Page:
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Chemistry, Ames Laboratory

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Published Version

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Journal of Physical Chemistry A





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Many chemical concepts hinge on the notion of an orbital called the lowest unoccupied molecular orbital, or LUMO. This hypothetical orbital and the much more concrete highest occupied molecular orbital (HOMO) constitute the two “frontier orbitals”, which rationalize a great deal of chemistry. A viable LUMO candidate should have a sensible energy value, a realistic shape with amplitude on those atoms where electron attachment or reduction or excitation processes occur, and often an antibonding correspondence to one of the highest occupied MOs. Unfortunately, today’s quantum chemistry calculations do not yield useful empty orbitals. Instead, the empty canonical orbitals form a large sea of orbitals, where the interesting valence antibonds are scrambled with the basis set’s polarization and diffuse augmentations. The LUMO is thus lost within a continuum associated with a detached electron, as well as many Rydberg excited states. A suitable alternative to the canonical orbitals is proposed, namely, the valence virtual orbitals. VVOs are found by a simple algorithm based on singular value decomposition, which allows for the extraction of all valence-like orbitals from the large empty canonical orbital space. VVOs are found to be nearly independent of the working basis set. The utility of VVOs is demonstrated for construction of qualitative MO diagrams, for prediction of valence excited states, and as starting orbitals for more sophisticated calculations. This suggests that VVOs are a suitable realization of the LUMO, LUMO + 1, ... concept. VVO generation requires no expert knowledge, as the number of VVOs sought is found by counting s-block atoms as having only a valence s orbital, transition metals as having valence s and d, and main group atoms as being valence s and p elements. Closed shell, open shell, or multireference wave functions and elements up to xenon may be used in the present program.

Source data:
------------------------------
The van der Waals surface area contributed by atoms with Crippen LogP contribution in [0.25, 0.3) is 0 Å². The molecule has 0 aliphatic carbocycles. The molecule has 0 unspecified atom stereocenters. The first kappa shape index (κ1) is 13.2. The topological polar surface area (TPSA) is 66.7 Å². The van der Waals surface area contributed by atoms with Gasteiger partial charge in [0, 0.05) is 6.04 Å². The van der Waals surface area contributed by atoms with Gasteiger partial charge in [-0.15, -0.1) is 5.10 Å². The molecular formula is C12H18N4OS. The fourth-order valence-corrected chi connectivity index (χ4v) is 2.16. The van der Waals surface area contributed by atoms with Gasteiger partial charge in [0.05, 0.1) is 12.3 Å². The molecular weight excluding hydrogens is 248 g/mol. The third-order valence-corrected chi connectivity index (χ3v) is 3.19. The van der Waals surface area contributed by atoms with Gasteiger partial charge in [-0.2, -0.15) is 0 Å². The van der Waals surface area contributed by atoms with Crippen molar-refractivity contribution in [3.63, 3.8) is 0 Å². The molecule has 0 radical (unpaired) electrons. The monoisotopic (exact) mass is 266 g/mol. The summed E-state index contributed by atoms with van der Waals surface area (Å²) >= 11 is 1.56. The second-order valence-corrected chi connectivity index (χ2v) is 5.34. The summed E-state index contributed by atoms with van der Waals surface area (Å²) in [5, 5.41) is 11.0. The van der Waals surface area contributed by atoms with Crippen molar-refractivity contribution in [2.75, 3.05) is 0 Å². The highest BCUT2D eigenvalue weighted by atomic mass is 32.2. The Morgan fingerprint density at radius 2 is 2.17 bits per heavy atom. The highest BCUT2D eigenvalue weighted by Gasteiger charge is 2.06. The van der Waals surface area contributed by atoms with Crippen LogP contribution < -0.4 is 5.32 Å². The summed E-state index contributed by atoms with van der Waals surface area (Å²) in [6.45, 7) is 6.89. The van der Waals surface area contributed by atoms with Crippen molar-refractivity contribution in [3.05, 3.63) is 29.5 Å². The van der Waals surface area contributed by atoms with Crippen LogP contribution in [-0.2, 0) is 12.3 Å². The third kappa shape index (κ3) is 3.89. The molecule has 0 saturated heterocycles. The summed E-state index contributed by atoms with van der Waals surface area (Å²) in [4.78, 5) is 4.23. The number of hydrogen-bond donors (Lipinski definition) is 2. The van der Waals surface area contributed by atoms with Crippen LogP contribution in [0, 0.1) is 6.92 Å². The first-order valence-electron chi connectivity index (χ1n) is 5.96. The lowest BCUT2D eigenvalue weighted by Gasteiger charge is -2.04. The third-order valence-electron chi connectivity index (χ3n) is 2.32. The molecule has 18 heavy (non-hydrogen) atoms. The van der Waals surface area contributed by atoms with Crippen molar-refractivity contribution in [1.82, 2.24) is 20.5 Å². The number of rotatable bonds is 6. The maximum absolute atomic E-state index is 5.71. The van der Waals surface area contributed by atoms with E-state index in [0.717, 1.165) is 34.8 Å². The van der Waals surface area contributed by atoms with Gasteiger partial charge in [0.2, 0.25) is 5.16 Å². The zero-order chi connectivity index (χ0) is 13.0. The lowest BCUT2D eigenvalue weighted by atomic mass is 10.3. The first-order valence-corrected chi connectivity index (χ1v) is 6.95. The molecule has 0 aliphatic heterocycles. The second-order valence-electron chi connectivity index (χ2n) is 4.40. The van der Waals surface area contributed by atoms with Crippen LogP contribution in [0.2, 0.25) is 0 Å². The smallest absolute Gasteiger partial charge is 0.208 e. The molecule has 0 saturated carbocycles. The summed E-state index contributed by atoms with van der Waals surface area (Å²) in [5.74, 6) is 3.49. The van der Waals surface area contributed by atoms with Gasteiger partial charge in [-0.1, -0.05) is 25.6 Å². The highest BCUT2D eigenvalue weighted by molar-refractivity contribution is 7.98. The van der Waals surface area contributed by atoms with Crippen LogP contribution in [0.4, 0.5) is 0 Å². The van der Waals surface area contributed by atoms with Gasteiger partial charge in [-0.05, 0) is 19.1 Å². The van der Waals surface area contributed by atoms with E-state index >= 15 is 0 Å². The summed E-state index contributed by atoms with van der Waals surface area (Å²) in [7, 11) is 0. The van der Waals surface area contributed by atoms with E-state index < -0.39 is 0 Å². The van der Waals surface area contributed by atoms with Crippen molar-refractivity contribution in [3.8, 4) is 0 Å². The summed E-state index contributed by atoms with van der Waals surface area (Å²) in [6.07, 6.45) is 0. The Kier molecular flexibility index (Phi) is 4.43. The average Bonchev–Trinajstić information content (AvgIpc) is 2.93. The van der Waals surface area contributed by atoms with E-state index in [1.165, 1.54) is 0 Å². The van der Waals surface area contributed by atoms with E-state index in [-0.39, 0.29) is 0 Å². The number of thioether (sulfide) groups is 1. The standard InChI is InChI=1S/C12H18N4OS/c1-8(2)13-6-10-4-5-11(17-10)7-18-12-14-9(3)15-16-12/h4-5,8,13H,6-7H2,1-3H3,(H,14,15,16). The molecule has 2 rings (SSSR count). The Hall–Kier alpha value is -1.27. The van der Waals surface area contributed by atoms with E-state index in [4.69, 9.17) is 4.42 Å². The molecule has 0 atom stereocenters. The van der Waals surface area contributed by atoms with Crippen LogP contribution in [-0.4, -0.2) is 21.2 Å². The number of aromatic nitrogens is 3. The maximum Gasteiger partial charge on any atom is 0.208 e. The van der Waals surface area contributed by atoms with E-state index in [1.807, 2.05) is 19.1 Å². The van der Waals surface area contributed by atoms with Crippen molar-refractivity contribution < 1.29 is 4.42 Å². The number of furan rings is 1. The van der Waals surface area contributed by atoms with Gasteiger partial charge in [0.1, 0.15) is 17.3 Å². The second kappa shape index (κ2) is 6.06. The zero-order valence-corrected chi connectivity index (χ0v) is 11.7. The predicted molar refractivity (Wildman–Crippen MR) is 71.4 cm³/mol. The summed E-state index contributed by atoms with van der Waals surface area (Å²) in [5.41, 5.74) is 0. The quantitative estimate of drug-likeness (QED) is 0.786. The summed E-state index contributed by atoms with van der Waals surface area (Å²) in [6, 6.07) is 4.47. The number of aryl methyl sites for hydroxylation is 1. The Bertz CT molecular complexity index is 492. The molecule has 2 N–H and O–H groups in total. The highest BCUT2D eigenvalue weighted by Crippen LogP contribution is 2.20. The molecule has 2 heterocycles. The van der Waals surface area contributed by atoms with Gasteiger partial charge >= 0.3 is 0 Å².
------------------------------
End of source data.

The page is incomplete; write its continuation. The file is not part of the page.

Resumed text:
Reprinted (adapted) with permission from J. Phys. Chem. A, 2015, 119 (41), pp 10408–10427. Copyright 2015 American Chemical Society.

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American Chemical Society



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